DHS Proposes ‘Private Party Construction’ of Border Wall

EL PASO, TEXAS - FEBRUARY 12: People work on the U.S./ Mexican border wall on February 12, 2019 in El Paso, Texas. U.S. President Donald Trump visited the border city yesterday as he continues to campaign for more wall to be built along the border. Democrats in Congress are asking …
Joe Raedle/Getty Images

The Department of Homeland Security is asking companies if they would like to build stretches of the border wall along the U.S.-Mexico border.

The proposal may result in the fast-track construction of border walls by teams of private contractors, likely aided by government lawyers who can quickly settle legal disputes over environmental claims.

Once President Donald Trump focused his attention on the problem in February 2019, he declared a national emergency and transferred billions of Pentagon dollars for construction. So far, almost 200 miles of border wall have been upgraded, but only a few miles of border wall have been built in areas where there were no barriers. Officials are rushing to build — or sign contracts for — roughly 450 miles by the end of 2020.

The “Private Party Construction” proposal was quietly announced May 29 by DHS’s Customs and Border Protection agency:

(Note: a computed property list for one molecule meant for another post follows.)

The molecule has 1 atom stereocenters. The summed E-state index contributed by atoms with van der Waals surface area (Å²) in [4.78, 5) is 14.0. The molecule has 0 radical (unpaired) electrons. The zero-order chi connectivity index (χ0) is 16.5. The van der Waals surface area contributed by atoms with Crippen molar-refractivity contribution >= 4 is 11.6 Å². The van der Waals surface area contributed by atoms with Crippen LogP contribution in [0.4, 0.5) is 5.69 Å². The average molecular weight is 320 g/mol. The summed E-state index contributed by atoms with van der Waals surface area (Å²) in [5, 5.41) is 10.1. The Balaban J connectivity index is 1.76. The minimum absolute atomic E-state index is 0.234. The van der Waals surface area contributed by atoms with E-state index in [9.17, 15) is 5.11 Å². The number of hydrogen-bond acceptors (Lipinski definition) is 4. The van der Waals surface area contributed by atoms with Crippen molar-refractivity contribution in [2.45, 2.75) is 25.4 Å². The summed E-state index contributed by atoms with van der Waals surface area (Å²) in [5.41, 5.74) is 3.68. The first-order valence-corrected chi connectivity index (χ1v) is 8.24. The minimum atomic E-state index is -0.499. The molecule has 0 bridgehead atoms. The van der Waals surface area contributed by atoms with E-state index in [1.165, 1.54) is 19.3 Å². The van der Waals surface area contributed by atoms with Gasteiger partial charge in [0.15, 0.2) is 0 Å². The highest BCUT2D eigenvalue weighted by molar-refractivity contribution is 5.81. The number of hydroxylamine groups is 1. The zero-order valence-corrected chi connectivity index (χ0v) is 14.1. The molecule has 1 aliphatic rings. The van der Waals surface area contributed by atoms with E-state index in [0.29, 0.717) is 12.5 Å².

CBP recognizes that private entities and non-governmental organizations also have an interest in supporting the mission of border protection, by deploying private wall solutions. Mainly, those parties that can arrange private financing, and private acquisition of land may have an interest in devising a wall structure that is consistent with government specifications.

The proposal did not say if the companies would be repaid by the government for building a border barrier through deserts, scrub, and rocks. 

The proposal listed 30 sections of the border wall that need to be completed, including:

  • San Diego primary barrier project (~3 miles) — New primary located in a rural environment with A-1 legacy barrier located to the West.  This is flat, low-lying valley terrain.
  • Tucson secondary project (~25 miles) — New secondary located in both urban and rural environments. This would complement existing primary barrier.  The terrain varies here from flat urban areas to rocky and mountainous.   
  • El Paso secondary project (~47.92 miles) — New secondary located in a remote environment. This would close gaps where there are temporary Normandy barriers.  The terrain varying from flat plains to very mountainous.
  • Del Rio primary pedestrian replacement project (~.26 miles) — New primary pedestrian located in both urban and rural environments.  This would complement existing PF225 legacy primary barrier to the east.  The terrain is relatively flat.
  • Del Rio primary pedestrian project (~.03 miles) — New primary pedestrian located in both urban and rural environments. This area is currently devoid of existing barrier.  The terrain is relatively flat.

The proposal invited bids from “outside parties with the appropriate resources, certification, conforming to relevant environmental and building regulations may have the technical capacity, and engineering competency to develop the border wall on private or public property.”

However, the idea is at a very early stage. “No funds have been authorized, appropriated, or received for this effort. CBP may use the responses to inform its development of future border wall infrastructure requirements,” the proposal said.